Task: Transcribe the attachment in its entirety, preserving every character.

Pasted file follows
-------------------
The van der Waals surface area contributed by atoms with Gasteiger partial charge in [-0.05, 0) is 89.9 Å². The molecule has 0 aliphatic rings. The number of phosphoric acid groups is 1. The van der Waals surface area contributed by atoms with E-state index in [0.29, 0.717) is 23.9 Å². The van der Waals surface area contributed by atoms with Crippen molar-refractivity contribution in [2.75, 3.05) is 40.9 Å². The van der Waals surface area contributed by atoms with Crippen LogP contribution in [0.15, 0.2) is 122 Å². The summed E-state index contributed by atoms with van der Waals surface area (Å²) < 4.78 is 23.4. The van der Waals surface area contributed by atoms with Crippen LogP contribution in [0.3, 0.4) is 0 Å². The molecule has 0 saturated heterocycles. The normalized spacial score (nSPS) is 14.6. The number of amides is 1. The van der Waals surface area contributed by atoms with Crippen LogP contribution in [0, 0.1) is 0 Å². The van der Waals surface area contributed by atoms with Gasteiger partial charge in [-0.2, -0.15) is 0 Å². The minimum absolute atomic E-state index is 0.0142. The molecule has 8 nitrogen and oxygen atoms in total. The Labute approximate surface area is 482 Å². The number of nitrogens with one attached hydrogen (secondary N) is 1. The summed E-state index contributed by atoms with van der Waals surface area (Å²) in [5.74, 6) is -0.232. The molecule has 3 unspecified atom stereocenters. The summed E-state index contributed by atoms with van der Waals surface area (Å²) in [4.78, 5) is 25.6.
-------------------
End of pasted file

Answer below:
The van der Waals surface area contributed by atoms with Gasteiger partial charge in [-0.05, 0) is 89.9 Å². The molecule has 0 aliphatic rings. The number of phosphoric acid groups is 1. The van der Waals surface area contributed by atoms with E-state index in [0.29, 0.717) is 23.9 Å². The van der Waals surface area contributed by atoms with Crippen molar-refractivity contribution in [2.75, 3.05) is 40.9 Å². The van der Waals surface area contributed by atoms with Crippen LogP contribution in [0.15, 0.2) is 122 Å². The summed E-state index contributed by atoms with van der Waals surface area (Å²) < 4.78 is 23.4. The van der Waals surface area contributed by atoms with Crippen LogP contribution in [0.3, 0.4) is 0 Å². The molecule has 0 saturated heterocycles. The normalized spacial score (nSPS) is 14.6. The number of amides is 1. The van der Waals surface area contributed by atoms with Crippen LogP contribution in [0, 0.1) is 0 Å². The van der Waals surface area contributed by atoms with Gasteiger partial charge in [-0.2, -0.15) is 0 Å². The minimum absolute atomic E-state index is 0.0142. The molecule has 8 nitrogen and oxygen atoms in total. The Labute approximate surface area is 482 Å². The number of nitrogens with one attached hydrogen (secondary N) is 1. The summed E-state index contributed by atoms with van der Waals surface area (Å²) in [5.74, 6) is -0.232. The molecule has 3 unspecified atom stereocenters. The summed E-state index contributed by atoms with van der Waals surface area (Å²) in [4.78, 5) is 25.6.